Study Design to Evaluate a Group-based Therapy for Support Persons of Adults on Buprenorphine/Naloxone

Published in: Addiction Science & Clinical Practice, Volume 15, Article 25 (2020). doi: 10.1186/s13722-020-00199-2

Posted on on September 18, 2020

by Karen Chan Osilla, Kirsten Becker, Liisa Ecola, Brian Hurley, Jennifer K. Manuel, Allison J. Ober, Susan M. Paddock, Katherine E. Watkins

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Opioid use disorders (OUDs) have devastating effects on individuals, families, and communities. While medication treatments for OUD save lives and are increasingly utilized, rates of treatment dropout are very high. In addition, most existing medication treatments for OUD may often neglect the impact of untreated OUD on relationships and ignore the potential role support persons (SPs) could have on encouraging long-term recovery, which can also impact patient treatment retention.


The current study adapts Community Reinforcement and Family Training (CRAFT) for use with SPs (family member, spouse or friend) of patients using buprenorphine/naloxone (buprenorphine) in an outpatient community clinic setting. The study will evaluate whether the adapted intervention, also known as integrating support persons into recovery (INSPIRE), is effective in increasing patient retention on buprenorphine when compared to usual care. We will utilize a two-group randomized design where patients starting or restarting buprenorphine will be screened for support person status and recruited with their support person if eligible. Support persons will be randomly assigned to the INSPIRE intervention, which will consist of 10 rolling group sessions led by two facilitators. Patients and SPs will each be assessed at baseline, 3 months post-baseline, and 12 months post-baseline. Patient electronic medical record data will be collected at six and 12 months post-baseline. We will examine mechanisms of intervention effectiveness and also conduct pre/post-implementation surveys with clinic staff to assess issues that would affect sustainability.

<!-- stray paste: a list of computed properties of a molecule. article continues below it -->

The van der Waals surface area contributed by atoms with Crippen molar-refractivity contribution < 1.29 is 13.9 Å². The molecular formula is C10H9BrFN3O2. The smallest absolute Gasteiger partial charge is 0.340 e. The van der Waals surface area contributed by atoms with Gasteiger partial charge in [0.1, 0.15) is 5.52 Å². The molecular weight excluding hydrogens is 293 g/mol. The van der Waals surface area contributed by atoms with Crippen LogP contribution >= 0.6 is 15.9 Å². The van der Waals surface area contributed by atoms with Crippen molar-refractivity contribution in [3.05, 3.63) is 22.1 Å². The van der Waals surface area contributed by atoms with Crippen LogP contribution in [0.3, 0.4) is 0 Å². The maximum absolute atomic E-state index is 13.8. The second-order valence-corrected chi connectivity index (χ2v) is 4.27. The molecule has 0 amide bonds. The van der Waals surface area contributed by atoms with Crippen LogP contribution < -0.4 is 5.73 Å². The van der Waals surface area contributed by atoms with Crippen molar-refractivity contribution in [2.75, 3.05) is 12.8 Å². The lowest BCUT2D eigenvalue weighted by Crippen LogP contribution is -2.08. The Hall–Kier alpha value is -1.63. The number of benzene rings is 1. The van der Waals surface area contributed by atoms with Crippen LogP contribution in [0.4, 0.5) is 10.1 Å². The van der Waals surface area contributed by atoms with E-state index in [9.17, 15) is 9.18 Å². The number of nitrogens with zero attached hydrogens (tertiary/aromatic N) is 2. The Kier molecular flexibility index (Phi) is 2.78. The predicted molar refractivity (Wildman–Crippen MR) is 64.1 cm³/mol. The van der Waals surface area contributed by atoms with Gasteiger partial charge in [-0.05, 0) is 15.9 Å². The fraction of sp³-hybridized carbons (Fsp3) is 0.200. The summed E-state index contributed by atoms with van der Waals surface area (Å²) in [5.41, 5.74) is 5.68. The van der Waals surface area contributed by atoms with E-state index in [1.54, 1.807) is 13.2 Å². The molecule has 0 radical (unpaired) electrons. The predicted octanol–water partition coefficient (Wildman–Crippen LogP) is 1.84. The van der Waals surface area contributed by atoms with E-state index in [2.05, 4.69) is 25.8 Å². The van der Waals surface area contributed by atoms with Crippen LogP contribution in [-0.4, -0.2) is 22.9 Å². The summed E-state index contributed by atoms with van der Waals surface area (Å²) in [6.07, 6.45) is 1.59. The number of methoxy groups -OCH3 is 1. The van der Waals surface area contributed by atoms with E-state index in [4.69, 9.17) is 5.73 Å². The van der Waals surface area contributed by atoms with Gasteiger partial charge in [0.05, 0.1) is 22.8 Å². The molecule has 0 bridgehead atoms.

Incorporating the patient's support system may be an important way to improve treatment retention in medication treatments for OUD. If SPs can serve to support patient retention, this study would significantly advance work to help support the delivery of effective treatments that prevent the devastating consequences associated with OUD.

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